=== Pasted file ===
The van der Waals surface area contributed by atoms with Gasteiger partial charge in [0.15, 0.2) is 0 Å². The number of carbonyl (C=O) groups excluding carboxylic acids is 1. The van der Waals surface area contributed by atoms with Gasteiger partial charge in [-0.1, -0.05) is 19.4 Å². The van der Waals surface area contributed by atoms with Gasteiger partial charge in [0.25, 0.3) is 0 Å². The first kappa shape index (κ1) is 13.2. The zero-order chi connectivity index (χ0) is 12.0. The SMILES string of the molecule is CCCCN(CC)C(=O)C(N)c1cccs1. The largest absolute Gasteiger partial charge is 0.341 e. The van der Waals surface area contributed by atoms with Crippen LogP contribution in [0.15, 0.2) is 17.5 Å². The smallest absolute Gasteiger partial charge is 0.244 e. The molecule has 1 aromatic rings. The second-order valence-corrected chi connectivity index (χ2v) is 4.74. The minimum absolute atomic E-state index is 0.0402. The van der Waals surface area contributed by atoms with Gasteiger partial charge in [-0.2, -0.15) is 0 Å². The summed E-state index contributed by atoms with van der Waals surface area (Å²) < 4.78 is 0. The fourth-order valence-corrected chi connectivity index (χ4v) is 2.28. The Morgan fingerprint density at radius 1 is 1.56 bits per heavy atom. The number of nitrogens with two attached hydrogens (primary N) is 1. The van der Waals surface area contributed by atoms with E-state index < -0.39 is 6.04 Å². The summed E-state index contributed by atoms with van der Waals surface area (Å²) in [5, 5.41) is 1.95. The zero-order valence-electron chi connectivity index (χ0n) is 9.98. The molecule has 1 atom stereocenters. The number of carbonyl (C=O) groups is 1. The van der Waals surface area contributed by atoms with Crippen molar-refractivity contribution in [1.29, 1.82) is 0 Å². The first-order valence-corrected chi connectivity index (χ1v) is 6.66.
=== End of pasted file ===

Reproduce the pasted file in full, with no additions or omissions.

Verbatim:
The van der Waals surface area contributed by atoms with Gasteiger partial charge in [0.15, 0.2) is 0 Å². The number of carbonyl (C=O) groups excluding carboxylic acids is 1. The van der Waals surface area contributed by atoms with Gasteiger partial charge in [-0.1, -0.05) is 19.4 Å². The van der Waals surface area contributed by atoms with Gasteiger partial charge in [0.25, 0.3) is 0 Å². The first kappa shape index (κ1) is 13.2. The zero-order chi connectivity index (χ0) is 12.0. The SMILES string of the molecule is CCCCN(CC)C(=O)C(N)c1cccs1. The largest absolute Gasteiger partial charge is 0.341 e. The van der Waals surface area contributed by atoms with Crippen LogP contribution in [0.15, 0.2) is 17.5 Å². The smallest absolute Gasteiger partial charge is 0.244 e. The molecule has 1 aromatic rings. The second-order valence-corrected chi connectivity index (χ2v) is 4.74. The minimum absolute atomic E-state index is 0.0402. The van der Waals surface area contributed by atoms with Gasteiger partial charge in [-0.2, -0.15) is 0 Å². The summed E-state index contributed by atoms with van der Waals surface area (Å²) < 4.78 is 0. The fourth-order valence-corrected chi connectivity index (χ4v) is 2.28. The Morgan fingerprint density at radius 1 is 1.56 bits per heavy atom. The number of nitrogens with two attached hydrogens (primary N) is 1. The van der Waals surface area contributed by atoms with E-state index < -0.39 is 6.04 Å². The summed E-state index contributed by atoms with van der Waals surface area (Å²) in [5, 5.41) is 1.95. The zero-order valence-electron chi connectivity index (χ0n) is 9.98. The molecule has 1 atom stereocenters. The number of carbonyl (C=O) groups is 1. The van der Waals surface area contributed by atoms with Crippen molar-refractivity contribution in [1.29, 1.82) is 0 Å². The first-order valence-corrected chi connectivity index (χ1v) is 6.66.